• Yet another time the proprietor argued that the mark had particular features that allowed it to be perceived as an indicator of commercial origin. But the proprietor did not specify what these features were, other than 'the white colour and specific proportions'. Neither a white background colour nor specific proportions could be considered, in the CD's view, a feature that gives a mark its distinctiveness.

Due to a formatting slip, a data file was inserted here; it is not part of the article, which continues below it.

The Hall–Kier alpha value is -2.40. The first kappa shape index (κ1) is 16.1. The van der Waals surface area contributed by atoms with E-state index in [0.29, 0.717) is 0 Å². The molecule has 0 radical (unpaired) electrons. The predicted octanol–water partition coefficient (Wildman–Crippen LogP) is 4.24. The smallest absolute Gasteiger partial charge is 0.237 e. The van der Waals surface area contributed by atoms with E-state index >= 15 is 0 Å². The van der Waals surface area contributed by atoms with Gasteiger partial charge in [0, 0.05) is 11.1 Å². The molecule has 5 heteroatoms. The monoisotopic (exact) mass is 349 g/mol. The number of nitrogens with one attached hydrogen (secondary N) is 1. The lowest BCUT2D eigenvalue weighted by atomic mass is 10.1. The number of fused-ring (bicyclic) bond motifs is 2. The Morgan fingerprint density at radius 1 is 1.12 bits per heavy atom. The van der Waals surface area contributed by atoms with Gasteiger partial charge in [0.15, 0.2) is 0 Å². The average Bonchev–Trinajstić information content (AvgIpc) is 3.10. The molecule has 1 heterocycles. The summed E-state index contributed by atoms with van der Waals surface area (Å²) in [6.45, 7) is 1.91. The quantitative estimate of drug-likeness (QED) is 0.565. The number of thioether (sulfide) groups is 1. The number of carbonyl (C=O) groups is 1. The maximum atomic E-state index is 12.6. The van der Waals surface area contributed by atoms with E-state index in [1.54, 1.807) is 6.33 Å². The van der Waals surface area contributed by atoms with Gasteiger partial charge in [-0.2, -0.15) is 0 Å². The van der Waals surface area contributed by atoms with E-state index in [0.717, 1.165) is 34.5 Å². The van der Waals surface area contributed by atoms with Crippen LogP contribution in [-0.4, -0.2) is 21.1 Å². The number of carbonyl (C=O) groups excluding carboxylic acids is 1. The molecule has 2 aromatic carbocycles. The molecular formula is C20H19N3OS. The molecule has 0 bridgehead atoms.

Finally, the CD held that the contested mark had not acquired distinctiveness either. Many of the documents submitted by the proprietor contained references to the mark 'Polaroid' and contained an image of an instant photograph. However, photographs in a white frame, found the CD, did not constitute the contested mark. Said mark consisted of the combination of two rectangles, which were not present in any of these examples. The CD concurred with the cancellation applicant that the proprietor "cannot, on the one hand, argue that the mark is a sufficiently specific graphic representation and that it does not seek protection for an abstract concept of a frame, and on the other hand, submit documents showing photographs in a frame claiming that this is how the mark is used" (p. 18). Much less did these examples show use of the contested mark for the registered products in question (which notably did not include instant films).